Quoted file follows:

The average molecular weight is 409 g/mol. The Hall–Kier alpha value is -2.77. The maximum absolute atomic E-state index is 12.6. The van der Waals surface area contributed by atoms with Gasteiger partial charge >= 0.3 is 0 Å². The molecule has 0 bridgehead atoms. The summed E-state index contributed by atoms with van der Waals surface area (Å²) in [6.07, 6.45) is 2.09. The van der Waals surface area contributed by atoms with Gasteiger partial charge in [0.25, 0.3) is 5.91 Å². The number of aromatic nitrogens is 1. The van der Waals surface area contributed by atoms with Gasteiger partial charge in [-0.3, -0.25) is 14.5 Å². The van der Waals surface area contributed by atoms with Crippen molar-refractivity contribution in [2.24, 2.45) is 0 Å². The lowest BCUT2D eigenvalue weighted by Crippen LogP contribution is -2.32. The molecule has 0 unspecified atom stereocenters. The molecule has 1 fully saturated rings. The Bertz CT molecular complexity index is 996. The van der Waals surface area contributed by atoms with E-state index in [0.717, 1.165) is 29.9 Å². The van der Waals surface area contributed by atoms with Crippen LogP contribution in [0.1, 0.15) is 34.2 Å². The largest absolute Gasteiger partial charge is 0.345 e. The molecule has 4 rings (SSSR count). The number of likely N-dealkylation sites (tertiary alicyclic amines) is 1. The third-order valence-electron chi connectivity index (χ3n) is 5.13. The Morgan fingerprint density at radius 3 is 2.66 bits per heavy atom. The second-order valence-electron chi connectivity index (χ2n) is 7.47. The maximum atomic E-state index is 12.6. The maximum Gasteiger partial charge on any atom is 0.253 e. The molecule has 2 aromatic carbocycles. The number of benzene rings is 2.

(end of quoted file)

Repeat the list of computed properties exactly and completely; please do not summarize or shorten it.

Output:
The average molecular weight is 409 g/mol. The Hall–Kier alpha value is -2.77. The maximum absolute atomic E-state index is 12.6. The van der Waals surface area contributed by atoms with Gasteiger partial charge >= 0.3 is 0 Å². The molecule has 0 bridgehead atoms. The summed E-state index contributed by atoms with van der Waals surface area (Å²) in [6.07, 6.45) is 2.09. The van der Waals surface area contributed by atoms with Gasteiger partial charge in [0.25, 0.3) is 5.91 Å². The number of aromatic nitrogens is 1. The van der Waals surface area contributed by atoms with Gasteiger partial charge in [-0.3, -0.25) is 14.5 Å². The van der Waals surface area contributed by atoms with Crippen molar-refractivity contribution in [2.24, 2.45) is 0 Å². The lowest BCUT2D eigenvalue weighted by Crippen LogP contribution is -2.32. The molecule has 0 unspecified atom stereocenters. The molecule has 1 fully saturated rings. The Bertz CT molecular complexity index is 996. The van der Waals surface area contributed by atoms with E-state index in [0.717, 1.165) is 29.9 Å². The van der Waals surface area contributed by atoms with Crippen LogP contribution in [0.1, 0.15) is 34.2 Å². The largest absolute Gasteiger partial charge is 0.345 e. The molecule has 4 rings (SSSR count). The number of likely N-dealkylation sites (tertiary alicyclic amines) is 1. The third-order valence-electron chi connectivity index (χ3n) is 5.13. The Morgan fingerprint density at radius 3 is 2.66 bits per heavy atom. The second-order valence-electron chi connectivity index (χ2n) is 7.47. The maximum atomic E-state index is 12.6. The maximum Gasteiger partial charge on any atom is 0.253 e. The molecule has 2 aromatic carbocycles. The number of benzene rings is 2.